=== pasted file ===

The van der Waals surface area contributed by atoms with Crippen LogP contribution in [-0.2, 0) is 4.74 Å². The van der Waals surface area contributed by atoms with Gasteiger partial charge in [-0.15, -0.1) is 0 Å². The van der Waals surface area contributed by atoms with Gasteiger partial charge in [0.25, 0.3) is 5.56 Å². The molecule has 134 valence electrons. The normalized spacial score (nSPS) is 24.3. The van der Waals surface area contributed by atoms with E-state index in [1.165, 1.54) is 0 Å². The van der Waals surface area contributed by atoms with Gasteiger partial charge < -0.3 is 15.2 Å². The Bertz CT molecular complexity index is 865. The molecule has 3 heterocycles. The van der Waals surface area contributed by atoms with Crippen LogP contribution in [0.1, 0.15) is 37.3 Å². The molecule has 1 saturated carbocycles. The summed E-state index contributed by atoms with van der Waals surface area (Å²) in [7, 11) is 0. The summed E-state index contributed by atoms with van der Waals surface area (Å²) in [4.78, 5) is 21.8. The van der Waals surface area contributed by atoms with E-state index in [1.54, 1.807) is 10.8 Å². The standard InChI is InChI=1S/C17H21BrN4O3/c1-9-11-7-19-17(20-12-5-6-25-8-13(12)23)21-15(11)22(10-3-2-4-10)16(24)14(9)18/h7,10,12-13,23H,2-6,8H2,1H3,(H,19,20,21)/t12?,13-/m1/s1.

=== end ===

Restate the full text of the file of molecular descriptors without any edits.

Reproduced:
The van der Waals surface area contributed by atoms with Crippen LogP contribution in [-0.2, 0) is 4.74 Å². The van der Waals surface area contributed by atoms with Gasteiger partial charge in [-0.15, -0.1) is 0 Å². The van der Waals surface area contributed by atoms with Gasteiger partial charge in [0.25, 0.3) is 5.56 Å². The molecule has 134 valence electrons. The normalized spacial score (nSPS) is 24.3. The van der Waals surface area contributed by atoms with E-state index in [1.165, 1.54) is 0 Å². The van der Waals surface area contributed by atoms with Gasteiger partial charge < -0.3 is 15.2 Å². The Bertz CT molecular complexity index is 865. The molecule has 3 heterocycles. The van der Waals surface area contributed by atoms with Crippen LogP contribution in [0.1, 0.15) is 37.3 Å². The molecule has 1 saturated carbocycles. The summed E-state index contributed by atoms with van der Waals surface area (Å²) in [7, 11) is 0. The summed E-state index contributed by atoms with van der Waals surface area (Å²) in [4.78, 5) is 21.8. The van der Waals surface area contributed by atoms with E-state index in [1.54, 1.807) is 10.8 Å². The standard InChI is InChI=1S/C17H21BrN4O3/c1-9-11-7-19-17(20-12-5-6-25-8-13(12)23)21-15(11)22(10-3-2-4-10)16(24)14(9)18/h7,10,12-13,23H,2-6,8H2,1H3,(H,19,20,21)/t12?,13-/m1/s1.